Minerva Cuevas
Feast and Famine

kurimanzutto, Mexico City

September 30, 2015

Minerva Cuevas
Feast and Famine

September 22–October 24, 2015

Gob. Rafael Rebollar 94
Col. San Miguel Chapultepec
11850 Mexico
Hours: Tuesday–Thursday 11am–6pm,
Friday–Saturday 11am–4pm

T +52 55 5256 2408


In a time of generalized indifference and skepticism, Minerva Cuevas’ (b. 1975, Mexico) projects are characterized by a critical investigation of social realities. Her work seeks to provoke reflection on established systems, employing irony and humor to analyze the power structures that underlie social and economic ties. In this exhibition, Cuevas uses cacao as a material to reveal the colonial processes inherent in global trade and commerce. Chocolate is used to transform and distort images of quotidian consumption in order to question the notions of value, exchange, and property that rule the capitalist economy. 

The Feast and Famine exhibit had its beginnings in the study of the coin collection at the Museum of Ethnography in Frankfurt. From early inquiries into the use of cacao as currency in the pre-hispanic era, Cuevas began to investigate the cultivation of cacao in present-day Mexico, as well as the surrounding conflicts and commercial interests. At the same time, Cuevas analyzes the term cannibal, and how it has been used throughout history. During the colonial era, the European perception of this phenomenon allowed the demonization of the “revolting Indians” and initiated the process of “civilizing” the inhabitants of the “New World.” Today, social cannibalism is reflected in the exploitative labor practices associated with contemporary consumption. The manner in which particular ethnographic objects and histories are acquired, appropriated, and “owned” by institutions and governments can be seen as a way of controlling and consuming the other, a cultural cannibalism being played out on the symbolic level.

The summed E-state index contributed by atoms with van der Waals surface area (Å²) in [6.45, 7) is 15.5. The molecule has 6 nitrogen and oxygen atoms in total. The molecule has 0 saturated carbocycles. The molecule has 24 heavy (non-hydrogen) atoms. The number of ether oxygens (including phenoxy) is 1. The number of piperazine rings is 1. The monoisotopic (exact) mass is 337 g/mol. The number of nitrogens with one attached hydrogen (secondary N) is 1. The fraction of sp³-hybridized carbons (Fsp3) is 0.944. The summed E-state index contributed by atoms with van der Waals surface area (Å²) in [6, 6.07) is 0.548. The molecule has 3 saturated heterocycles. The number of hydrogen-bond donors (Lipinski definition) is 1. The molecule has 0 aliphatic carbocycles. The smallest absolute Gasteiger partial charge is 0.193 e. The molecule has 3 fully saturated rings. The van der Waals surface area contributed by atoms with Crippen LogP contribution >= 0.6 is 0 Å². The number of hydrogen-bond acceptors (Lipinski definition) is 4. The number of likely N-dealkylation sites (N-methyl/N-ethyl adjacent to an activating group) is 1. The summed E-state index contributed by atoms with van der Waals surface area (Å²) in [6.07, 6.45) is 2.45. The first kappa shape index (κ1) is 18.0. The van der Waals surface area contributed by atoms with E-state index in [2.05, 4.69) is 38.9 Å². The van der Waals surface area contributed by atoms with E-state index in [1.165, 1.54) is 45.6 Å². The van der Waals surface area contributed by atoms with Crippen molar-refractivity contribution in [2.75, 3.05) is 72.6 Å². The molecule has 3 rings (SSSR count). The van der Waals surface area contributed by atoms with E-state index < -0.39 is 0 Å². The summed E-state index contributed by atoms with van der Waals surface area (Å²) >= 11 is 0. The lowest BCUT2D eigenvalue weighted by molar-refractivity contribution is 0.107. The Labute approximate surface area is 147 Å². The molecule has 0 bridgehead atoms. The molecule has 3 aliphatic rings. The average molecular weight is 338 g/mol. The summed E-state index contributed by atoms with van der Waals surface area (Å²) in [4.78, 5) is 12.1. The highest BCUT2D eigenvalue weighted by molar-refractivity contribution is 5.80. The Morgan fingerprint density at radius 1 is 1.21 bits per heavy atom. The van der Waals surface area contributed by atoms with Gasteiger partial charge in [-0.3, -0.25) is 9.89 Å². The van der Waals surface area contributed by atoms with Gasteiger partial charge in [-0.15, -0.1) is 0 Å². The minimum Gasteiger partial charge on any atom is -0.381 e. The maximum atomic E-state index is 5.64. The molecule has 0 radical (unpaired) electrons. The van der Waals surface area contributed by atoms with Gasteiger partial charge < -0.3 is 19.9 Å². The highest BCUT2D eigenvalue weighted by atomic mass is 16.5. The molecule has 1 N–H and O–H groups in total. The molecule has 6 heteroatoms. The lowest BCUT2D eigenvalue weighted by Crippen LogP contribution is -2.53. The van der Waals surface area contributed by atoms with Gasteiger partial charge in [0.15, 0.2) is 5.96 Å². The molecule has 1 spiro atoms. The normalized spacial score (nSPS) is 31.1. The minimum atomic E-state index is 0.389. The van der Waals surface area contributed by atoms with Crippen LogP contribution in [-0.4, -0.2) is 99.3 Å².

Conceived as a playful essay, Cueva’s interdisciplinary exhibition combines different aspects of anthropology, product design and economics. The pieces in the show serve as tools to discuss the condition of the individual under the capitalist regime: the constant abuse, dispossession and estrangement from ancestral and cultural identity, as well as the latent possibility of revolt.

Daniel Aguilar Ruvalcaba
¿Por qué no fui tu amigo? 
September 22–October 24, 2015

A complex negotiation of the economic value, identity, trauma and personal history, ¿Por qué no fui tu amigo? (Why was I not your friend?) is the inaugural manifestation of an ambitious, complex project rooted in Ruvalcaba’s ongoing interest in issues of economy, production, utility and authorship. The primary point of departure for this project is the recent awarding of a Fundación BBVA-Bancomer/MACG grant, which is both a production and educational grant for emerging artists in Mexico. 

Fascinated by the bank’s philanthropic mission toward culture, Ruvalcaba elected to take this philanthropic mission and stand it on its head by linking it up with a personal family trauma. While still a child, the artist’s father lost the family’s home through a series of purportedly poor investment choices. Thus, in an attempt to reenact this familial misfortune, live it out and even philanthropically exercise it, so to speak, like a trauma, Ruvalcaba decided to seek out someone else who not only bore his father’s same name, Juan Manuel Aguilar, but also possessed a debt with BBVA-Bancomer, and then pay off his symbolic father’s debt with the grant itself.   

Ruvalcaba presents an exhibition so artfully encumbered with contradiction and paradox that it seems to be on the point of continual collapse. Needless to say, it is no mere coincidence that these contradictions and paradoxes reflect the nature of contemporary finance and debt itself.    

– Chris Sharp 

Daniel Aguilar Ruvalcaba’s ¿Por qué no fui tu amigo? is the first of a series of six exhibitions to be curated by Chris Sharp for kurimanzutto. Taking place over the course of a year, the series will focus exclusively on emerging Mexican or Mexico-based artists. The intention of the project is to train a rigorous eye that sheds light upon some of the most active and challenging actors in the current art scene. kurimanzutto seeks to provide them with a unique platform within the local and international context, welcoming the development of a new generation of artists. 

For additional information, please contact: info [​at​] kurimanzutto.com / T +52 55 5256 2408